/Shock Welsh poll puts Tories on course for huge wins in Assembly vote

Shock Welsh poll puts Tories on course for huge wins in Assembly vote

More people say they would vote Conservative than Labour in Wales at both Assembly and Westminster elections, a new poll has shown.

The survey of 1,037 people by YouGov for ITV Wales and Cardiff University puts the Tories at historic levels of support in Wales – and on course for major gains in the May 2021 National Assembly election.

When asked how they would vote in a General Election, 41% of people said they would vote Conservative, compared to 36% Labour, 13% Plaid Cymru and 5% Liberal Democrats.

How people said they would vote


Even when the preferences of 16 and 17-year-olds were included, because of new Welsh legislation that would give them the vote in 2021, more people still said they intended to vote Conservative than Labour in the next Assembly poll.

It puts the Conservative Party on course to change the face of the National Assembly – although, because of the first-past-the-post electoral system, Cardiff University Professor Roger Awan-Scully projects that Labour would remain the biggest party with 24 seats to the Conservatives 22.

Prof Awan-Scully said: “As the UK stands on the verge of leaving the EU, voters are currently rewarding the man who has led them to this point Prime Minister Boris Johnson.

“His Conservative Party is at historic levels of support in Wales and potentially on course for a major breakthrough at the next devolved election”.

How the projected vote share translates into seats in the Assembly in 2021

YouGov for ITV Wales/Cardiff University

Prof Awan-Scully projects that Labour’s 24 Assembly seats would be made up of 19 constituency seats and five regional.

The Conservatives would have 22 seats, made up of 14 constituency and eight regional – that’s double the number of seats the party took in 2016.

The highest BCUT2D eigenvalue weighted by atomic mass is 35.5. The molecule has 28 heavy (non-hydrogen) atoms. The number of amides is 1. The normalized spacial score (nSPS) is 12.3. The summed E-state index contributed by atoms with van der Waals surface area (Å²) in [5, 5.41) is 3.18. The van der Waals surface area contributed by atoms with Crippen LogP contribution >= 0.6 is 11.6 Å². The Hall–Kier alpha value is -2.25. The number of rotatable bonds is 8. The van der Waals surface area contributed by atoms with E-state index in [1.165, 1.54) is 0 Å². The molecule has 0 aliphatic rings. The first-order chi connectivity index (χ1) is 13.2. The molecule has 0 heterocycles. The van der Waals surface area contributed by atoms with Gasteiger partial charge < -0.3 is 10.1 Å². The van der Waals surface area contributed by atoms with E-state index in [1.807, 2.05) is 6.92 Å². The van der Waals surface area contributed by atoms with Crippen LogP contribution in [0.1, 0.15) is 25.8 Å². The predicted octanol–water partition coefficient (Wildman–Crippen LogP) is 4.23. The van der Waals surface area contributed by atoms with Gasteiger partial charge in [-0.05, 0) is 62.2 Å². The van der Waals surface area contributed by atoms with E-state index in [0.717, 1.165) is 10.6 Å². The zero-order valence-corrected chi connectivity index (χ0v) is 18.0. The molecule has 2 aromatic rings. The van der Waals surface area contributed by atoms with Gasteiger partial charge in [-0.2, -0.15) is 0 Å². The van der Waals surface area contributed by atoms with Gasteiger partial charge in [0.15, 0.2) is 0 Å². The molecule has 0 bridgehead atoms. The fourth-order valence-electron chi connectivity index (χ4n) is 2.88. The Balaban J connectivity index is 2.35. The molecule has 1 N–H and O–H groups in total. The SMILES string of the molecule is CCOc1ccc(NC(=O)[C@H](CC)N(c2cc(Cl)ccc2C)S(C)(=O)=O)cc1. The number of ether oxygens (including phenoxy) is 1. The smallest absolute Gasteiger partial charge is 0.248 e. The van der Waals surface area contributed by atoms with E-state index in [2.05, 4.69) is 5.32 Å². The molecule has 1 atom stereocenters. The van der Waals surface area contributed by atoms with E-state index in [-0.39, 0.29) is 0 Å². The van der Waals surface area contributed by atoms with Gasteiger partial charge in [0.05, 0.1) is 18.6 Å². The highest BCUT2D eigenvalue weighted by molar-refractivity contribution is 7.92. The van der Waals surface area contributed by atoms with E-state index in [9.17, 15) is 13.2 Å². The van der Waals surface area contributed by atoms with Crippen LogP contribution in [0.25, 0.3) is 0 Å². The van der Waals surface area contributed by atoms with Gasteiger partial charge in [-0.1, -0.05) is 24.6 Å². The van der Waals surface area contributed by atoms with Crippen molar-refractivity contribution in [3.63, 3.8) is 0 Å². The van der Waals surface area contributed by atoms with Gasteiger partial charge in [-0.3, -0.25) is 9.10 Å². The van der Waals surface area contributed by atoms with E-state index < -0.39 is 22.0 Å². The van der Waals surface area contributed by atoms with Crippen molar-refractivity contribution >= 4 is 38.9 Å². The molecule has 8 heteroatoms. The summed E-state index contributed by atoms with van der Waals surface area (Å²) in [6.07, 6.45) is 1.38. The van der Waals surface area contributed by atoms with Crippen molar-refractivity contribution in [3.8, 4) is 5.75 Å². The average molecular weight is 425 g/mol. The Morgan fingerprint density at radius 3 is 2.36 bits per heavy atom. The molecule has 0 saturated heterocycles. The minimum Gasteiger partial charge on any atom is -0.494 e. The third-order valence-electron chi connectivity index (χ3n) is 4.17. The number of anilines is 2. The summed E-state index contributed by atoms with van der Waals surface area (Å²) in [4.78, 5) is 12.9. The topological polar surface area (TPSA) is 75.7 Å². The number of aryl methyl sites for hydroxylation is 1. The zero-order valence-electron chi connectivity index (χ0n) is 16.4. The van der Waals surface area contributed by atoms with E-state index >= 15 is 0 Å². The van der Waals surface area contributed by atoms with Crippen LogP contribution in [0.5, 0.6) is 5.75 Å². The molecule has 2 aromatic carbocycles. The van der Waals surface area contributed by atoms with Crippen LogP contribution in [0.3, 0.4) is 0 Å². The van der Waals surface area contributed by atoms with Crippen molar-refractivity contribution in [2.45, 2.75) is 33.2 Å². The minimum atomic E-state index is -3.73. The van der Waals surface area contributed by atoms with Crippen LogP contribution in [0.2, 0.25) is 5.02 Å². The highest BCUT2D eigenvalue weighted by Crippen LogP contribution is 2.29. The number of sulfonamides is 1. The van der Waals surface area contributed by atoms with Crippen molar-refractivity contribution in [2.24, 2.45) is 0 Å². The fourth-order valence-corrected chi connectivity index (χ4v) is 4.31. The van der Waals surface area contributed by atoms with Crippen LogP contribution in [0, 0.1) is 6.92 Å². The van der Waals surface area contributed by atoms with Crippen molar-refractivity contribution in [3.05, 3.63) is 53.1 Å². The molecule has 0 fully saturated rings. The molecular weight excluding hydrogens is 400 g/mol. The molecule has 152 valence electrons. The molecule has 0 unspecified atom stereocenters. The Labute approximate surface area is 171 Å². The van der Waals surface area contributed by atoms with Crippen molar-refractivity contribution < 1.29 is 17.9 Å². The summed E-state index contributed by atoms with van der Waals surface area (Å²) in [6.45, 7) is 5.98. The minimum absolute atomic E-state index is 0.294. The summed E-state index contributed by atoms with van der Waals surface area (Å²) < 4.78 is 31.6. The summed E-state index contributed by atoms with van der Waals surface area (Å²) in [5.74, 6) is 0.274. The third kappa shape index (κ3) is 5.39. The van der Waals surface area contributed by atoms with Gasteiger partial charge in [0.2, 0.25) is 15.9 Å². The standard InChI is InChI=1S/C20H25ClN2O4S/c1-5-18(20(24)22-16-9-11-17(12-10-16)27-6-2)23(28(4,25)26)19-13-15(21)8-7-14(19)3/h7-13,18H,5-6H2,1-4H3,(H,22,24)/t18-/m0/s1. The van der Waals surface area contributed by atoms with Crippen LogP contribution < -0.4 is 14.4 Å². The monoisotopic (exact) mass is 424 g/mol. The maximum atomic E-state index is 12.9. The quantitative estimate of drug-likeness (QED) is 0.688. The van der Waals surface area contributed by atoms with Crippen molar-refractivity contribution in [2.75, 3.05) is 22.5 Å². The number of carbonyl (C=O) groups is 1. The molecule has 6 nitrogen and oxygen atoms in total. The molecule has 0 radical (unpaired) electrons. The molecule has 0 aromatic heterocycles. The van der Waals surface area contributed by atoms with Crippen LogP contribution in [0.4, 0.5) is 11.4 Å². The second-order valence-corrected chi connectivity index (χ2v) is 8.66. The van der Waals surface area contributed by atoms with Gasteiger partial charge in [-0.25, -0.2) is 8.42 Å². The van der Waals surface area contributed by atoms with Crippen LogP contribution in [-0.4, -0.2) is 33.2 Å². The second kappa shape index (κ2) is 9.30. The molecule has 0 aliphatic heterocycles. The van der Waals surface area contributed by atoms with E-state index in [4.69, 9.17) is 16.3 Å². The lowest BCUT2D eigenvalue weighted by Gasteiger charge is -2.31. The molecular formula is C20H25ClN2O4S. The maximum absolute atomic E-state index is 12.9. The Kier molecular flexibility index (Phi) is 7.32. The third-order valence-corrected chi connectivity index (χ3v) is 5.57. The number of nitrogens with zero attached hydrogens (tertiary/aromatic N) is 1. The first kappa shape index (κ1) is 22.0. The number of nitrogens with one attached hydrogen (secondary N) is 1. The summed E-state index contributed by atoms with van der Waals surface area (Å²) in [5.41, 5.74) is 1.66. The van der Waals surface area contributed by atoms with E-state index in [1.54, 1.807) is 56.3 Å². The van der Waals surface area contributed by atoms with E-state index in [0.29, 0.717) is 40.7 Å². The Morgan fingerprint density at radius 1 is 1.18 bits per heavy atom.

Plaid Cymru would gain one seat compared to 2016, keeping six constituency seats and gaining an extra regional seat.

The party currently has 10 AMs after Dafydd Elis-Thomas left and became an independent, serving Dwyfor Meirionnydd and Neil McEvoy, who was elected as a Plaid Cymru AM for South Wales Central was suspended from the party and now sits as an Indpendent.

Both seats are projected to remain Plaid seats, so unless those two politicians returned to the party, they would lose their seats.

Kirsty Williams would remain the only Lib Dem in the Assembly.

The seven-seat Ukip contingent returned in 2016, which has fractured into a combination of Ukip, Brexit Party and Independent AMs, would disappear.

Prof Awan-Scully said it was significant finding ahead of the National Assembly election.

“Since the inaugural election to the National Assembly in 1999, Labour have always much been the largest party in the chamber.

“Our new poll indicates that, around fifteen months from the next devolved election in Wales, we are currently on course for a rather different type of politics in what will soon to be known as Senedd Cymru/the Welsh Parliament.

“Overall, our latest Welsh Political Barometer poll suggest that these are good times in which to be a Welsh Conservative.